OFAC added the Directive 1A Entities to the NS-List, which identifies persons subject to certain non-blocking menu-based sanctions.  Importantly, as clarified by OFAC FAQ 891, the restrictions on Directive 1A Entities do not flow down to entities that are 50% or more owned by Directive 1A Entities. 

Additions to the SDN List and Issuance of General Licenses

OFAC also added a number of individuals, entities, and vessels to the SDN List, a full list of which is available here

Importantly, two major Russian state-owned financial institutions (State Corporation Bank for Development and Foreign Economic Affairs Vnesheconombank (“VEB Bank”) and Promsvyazbank Public Joint Stock Company (“PSB”)) along with multiple affiliates were added to the SDN List. VEB Bank was previously subject to more limited new debt/equity restrictions under Directive 1‘s sectoral sanctions targeting Russia and PSB was sanctioned by the United Kingdom earlier in the day (see here).  The White House Fact Sheet explains that the US Government sanctioned such entities in particular because they are crucial to financing the Russian defense sector and economic development. 

OFAC also designated as SDNs several “Russian elites, their family members” and other persons under pre-existing sanctions authorities, including the cyber-related sanctions, WMD non-proliferation sanctions, electoral interference sanctions, and the Ukraine-related sanctions.

As a result of these designations, US Persons (i.e., entities incorporated under US laws and their non-US branches; parties physically located in the United States; US citizens and permanent resident aliens wherever located or employed) are generally prohibited from dealing directly or indirectly with SDNs, entities that are owned 50% or more by one or more SDNs, and their property or property interests.  Non-US persons can be held liable for causing violations by US Persons involving SDNs and can also be subject to secondary sanctions risks (which would include, in particular, the risk of designation as an SDN themselves) for providing “material support” to SDNs.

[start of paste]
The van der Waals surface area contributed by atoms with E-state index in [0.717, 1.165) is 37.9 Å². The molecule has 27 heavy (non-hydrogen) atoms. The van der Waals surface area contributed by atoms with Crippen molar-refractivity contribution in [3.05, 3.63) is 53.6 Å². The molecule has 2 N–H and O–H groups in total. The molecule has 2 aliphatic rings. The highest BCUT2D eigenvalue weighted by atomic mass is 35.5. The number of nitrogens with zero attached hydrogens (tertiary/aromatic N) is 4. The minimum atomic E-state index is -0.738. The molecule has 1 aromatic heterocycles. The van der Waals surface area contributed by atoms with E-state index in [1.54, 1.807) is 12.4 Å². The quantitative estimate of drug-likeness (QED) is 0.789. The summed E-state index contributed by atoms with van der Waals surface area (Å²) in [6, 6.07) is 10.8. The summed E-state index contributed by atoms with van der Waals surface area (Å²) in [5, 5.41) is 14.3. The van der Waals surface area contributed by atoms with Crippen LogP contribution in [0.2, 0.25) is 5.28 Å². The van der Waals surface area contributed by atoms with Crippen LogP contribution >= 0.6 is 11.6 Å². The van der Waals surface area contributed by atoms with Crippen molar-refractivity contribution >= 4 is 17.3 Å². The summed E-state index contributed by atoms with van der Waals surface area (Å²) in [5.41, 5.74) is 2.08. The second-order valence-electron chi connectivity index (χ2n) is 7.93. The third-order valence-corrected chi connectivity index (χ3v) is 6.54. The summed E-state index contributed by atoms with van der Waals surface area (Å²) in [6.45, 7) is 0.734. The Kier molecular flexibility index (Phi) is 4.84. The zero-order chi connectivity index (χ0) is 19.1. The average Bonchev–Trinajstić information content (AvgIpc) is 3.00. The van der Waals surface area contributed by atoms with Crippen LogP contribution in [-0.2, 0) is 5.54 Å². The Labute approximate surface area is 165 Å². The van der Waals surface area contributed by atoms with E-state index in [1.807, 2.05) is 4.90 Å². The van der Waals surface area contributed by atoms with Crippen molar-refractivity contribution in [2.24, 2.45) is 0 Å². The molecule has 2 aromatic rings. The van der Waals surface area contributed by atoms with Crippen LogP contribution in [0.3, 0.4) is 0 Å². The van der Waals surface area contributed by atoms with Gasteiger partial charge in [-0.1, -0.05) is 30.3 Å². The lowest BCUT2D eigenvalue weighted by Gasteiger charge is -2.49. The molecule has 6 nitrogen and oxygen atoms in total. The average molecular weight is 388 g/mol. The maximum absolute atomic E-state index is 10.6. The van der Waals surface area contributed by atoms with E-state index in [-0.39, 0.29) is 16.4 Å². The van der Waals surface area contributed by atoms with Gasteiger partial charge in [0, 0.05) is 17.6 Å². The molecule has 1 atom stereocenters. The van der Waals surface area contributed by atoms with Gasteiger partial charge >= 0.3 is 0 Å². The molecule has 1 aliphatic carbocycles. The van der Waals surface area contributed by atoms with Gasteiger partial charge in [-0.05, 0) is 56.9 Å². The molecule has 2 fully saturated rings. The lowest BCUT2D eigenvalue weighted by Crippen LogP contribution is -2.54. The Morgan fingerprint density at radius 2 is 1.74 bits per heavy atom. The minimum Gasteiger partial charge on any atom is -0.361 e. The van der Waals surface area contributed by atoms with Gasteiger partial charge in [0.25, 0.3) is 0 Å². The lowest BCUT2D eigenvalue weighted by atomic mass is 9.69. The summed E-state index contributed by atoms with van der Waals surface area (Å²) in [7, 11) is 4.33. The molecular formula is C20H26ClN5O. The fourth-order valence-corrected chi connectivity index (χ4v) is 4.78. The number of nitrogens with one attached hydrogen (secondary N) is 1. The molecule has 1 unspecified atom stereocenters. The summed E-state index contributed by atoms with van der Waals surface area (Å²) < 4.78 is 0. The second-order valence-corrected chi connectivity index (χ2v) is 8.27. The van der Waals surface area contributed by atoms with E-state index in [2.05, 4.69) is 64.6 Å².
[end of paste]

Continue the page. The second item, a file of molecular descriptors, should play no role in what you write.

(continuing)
Concurrent with the additions to the SDN List, OFAC issued two General Licenses:

  • General License No. 2 authorizes transactions otherwise now prohibited by EO 14024 involving VEB Bank or any entity owned 50% or more by VEB Bank (collectively “VEB Entities”) that are ordinarily incident and necessary to the servicing of Russian bonds issued before March 1, 2022 by Directive 1A Entities.  This general license does not authorize any transaction prohibited by Directive 1A or any transactions involving SDNs blocked pursuant to EO 14024 other than VEB Entities.
  • General License No. 3 is a one-month wind-down authorization for all transactions now prohibited by EO 14024 that are ordinarily incident and necessary to the wind down of other transactions involving VEB Entities prior to March 24, 2022. No reporting is required unlike with prior wind-down general licenses.

OFAC also published a determination that the financial services sector of the Russian economy may be targeted under Executive Order 14024.  This will facilitate OFAC’s future efforts to impose sanctions on parties in that sector.  The technology sector and defense and related materiel sector of the Russian economy are already subject to similar determinations under Executive Order 14024.